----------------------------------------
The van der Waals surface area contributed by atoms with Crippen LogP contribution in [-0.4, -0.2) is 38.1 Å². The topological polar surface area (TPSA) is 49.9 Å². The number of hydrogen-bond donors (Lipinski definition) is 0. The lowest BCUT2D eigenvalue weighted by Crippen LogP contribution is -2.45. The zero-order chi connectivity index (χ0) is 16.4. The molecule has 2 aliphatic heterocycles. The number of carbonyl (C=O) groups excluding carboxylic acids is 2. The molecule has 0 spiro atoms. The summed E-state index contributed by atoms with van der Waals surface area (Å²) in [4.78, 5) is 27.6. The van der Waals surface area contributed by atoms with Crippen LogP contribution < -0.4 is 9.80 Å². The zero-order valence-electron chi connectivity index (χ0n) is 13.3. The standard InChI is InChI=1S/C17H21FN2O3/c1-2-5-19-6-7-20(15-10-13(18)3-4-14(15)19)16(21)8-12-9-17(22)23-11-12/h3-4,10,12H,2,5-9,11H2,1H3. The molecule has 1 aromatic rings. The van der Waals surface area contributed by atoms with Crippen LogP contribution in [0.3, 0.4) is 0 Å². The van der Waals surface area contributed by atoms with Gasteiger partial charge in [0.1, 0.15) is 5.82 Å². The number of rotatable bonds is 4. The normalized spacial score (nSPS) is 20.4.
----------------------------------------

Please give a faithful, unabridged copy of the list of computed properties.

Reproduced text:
The van der Waals surface area contributed by atoms with Crippen LogP contribution in [-0.4, -0.2) is 38.1 Å². The topological polar surface area (TPSA) is 49.9 Å². The number of hydrogen-bond donors (Lipinski definition) is 0. The lowest BCUT2D eigenvalue weighted by Crippen LogP contribution is -2.45. The zero-order chi connectivity index (χ0) is 16.4. The molecule has 2 aliphatic heterocycles. The number of carbonyl (C=O) groups excluding carboxylic acids is 2. The molecule has 0 spiro atoms. The summed E-state index contributed by atoms with van der Waals surface area (Å²) in [4.78, 5) is 27.6. The van der Waals surface area contributed by atoms with Crippen LogP contribution < -0.4 is 9.80 Å². The zero-order valence-electron chi connectivity index (χ0n) is 13.3. The standard InChI is InChI=1S/C17H21FN2O3/c1-2-5-19-6-7-20(15-10-13(18)3-4-14(15)19)16(21)8-12-9-17(22)23-11-12/h3-4,10,12H,2,5-9,11H2,1H3. The molecule has 1 aromatic rings. The van der Waals surface area contributed by atoms with Crippen LogP contribution in [0.3, 0.4) is 0 Å². The van der Waals surface area contributed by atoms with Gasteiger partial charge in [0.1, 0.15) is 5.82 Å². The number of rotatable bonds is 4. The normalized spacial score (nSPS) is 20.4.